partner

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silent partner

Someone who is closely associated or involved with a business or corporation, typically through financial investment, so as to share in its risks and rewards without participating in its day-to-day operations and management. Primarily heard in US. Dave's father agreed to be a silent partner when we started our company, leaving us to run it once it was set up. In an attempt to crack down on corruption, federal investigators have begun looking into various silent partners that might be financing the drug trade throughout the country.
See also: partner, silent

sleeping partner

Someone who is closely associated or involved with a business or corporation, typically through financial investment, and therefore shares in its risks and rewards, but does not participate in its day-to-day operations and management. Dave's father agreed to be a sleeping partner when we started our company, leaving us to run it once it was set up. In an attempt to crack down on corruption, federal investigators have begun looking into various sleeping partners that might be financing the drug trade throughout the country.
See also: partner, sleep

partner in crime

1. One who aids or accompanies someone in nefarious actions. Once the CFO and CEO were revealed to be partners in crime, they were both fired for their involvement in the embezzling scandal.
2. By extension, one's close friend or confidant. If Seth is here, Jimmy can't be far behind—those two are partners in crime.
See also: crime, partner

partners in crime

 
1. Fig. persons who cooperate in committing a crime or a deception. (Usually an exaggeration.) The sales manager and the used-car salesmen are nothing but partners in crime.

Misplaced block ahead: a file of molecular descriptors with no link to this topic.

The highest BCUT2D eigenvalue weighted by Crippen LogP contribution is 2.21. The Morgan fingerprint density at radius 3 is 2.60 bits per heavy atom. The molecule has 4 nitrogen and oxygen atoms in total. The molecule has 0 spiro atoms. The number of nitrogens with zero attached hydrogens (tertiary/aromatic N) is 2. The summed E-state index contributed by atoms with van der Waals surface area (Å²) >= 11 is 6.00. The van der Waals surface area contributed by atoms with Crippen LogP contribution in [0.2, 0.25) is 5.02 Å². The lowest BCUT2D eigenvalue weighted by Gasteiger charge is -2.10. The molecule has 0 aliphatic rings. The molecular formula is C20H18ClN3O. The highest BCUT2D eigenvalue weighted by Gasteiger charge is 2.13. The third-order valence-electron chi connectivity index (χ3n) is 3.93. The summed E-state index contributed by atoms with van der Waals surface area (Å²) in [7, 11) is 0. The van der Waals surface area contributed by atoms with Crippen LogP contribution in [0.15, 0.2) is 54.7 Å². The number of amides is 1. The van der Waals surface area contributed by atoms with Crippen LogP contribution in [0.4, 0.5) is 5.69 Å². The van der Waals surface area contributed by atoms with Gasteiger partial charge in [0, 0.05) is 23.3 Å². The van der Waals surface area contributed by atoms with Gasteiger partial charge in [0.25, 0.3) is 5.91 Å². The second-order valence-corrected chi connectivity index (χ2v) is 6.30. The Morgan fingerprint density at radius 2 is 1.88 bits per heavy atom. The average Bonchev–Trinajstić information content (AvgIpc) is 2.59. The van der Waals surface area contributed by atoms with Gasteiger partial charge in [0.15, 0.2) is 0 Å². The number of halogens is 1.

2. persons who cooperate in some legal task. The legal department and payroll are partners in crime as far as the average worker is concerned.
See also: crime, partner

sparring partner

An individual with whom one enjoys arguing, as in Jim's my best sparring partner. This expression alludes to boxing, where since about 1900 it has denoted the person one practices or trains with. [Mid-1900s] Also see spar with.
See also: partner, spar

someone's partner in crime

Someone's partner in crime is a person that they do something with. My evening begins with watching possibly the worst romance I've ever seen, with my movie partner in crime, Monique. He presented his last programme with partner in crime Will Anderson last Friday. Note: This expression is often used humorously.
See also: crime, partner

a sparring partner

Someone's sparring partner is someone they enjoy arguing with or discussing things with. My old sparring partner Chris Moyles has got the Radio 1 breakfast show in place of Sara Cox. Note: This expressing comes from boxing, where a sparring partner was someone to practise with.
See also: partner, spar

partner up

v.
1. To arrange some things or people in groups of two: The gym teacher partnered up the students and started a tennis tournament. The organizer partnered us up with some new volunteers.
2. To form pairs or a pair; become partners: The dance students partnered up and started to waltz.
See also: partner, up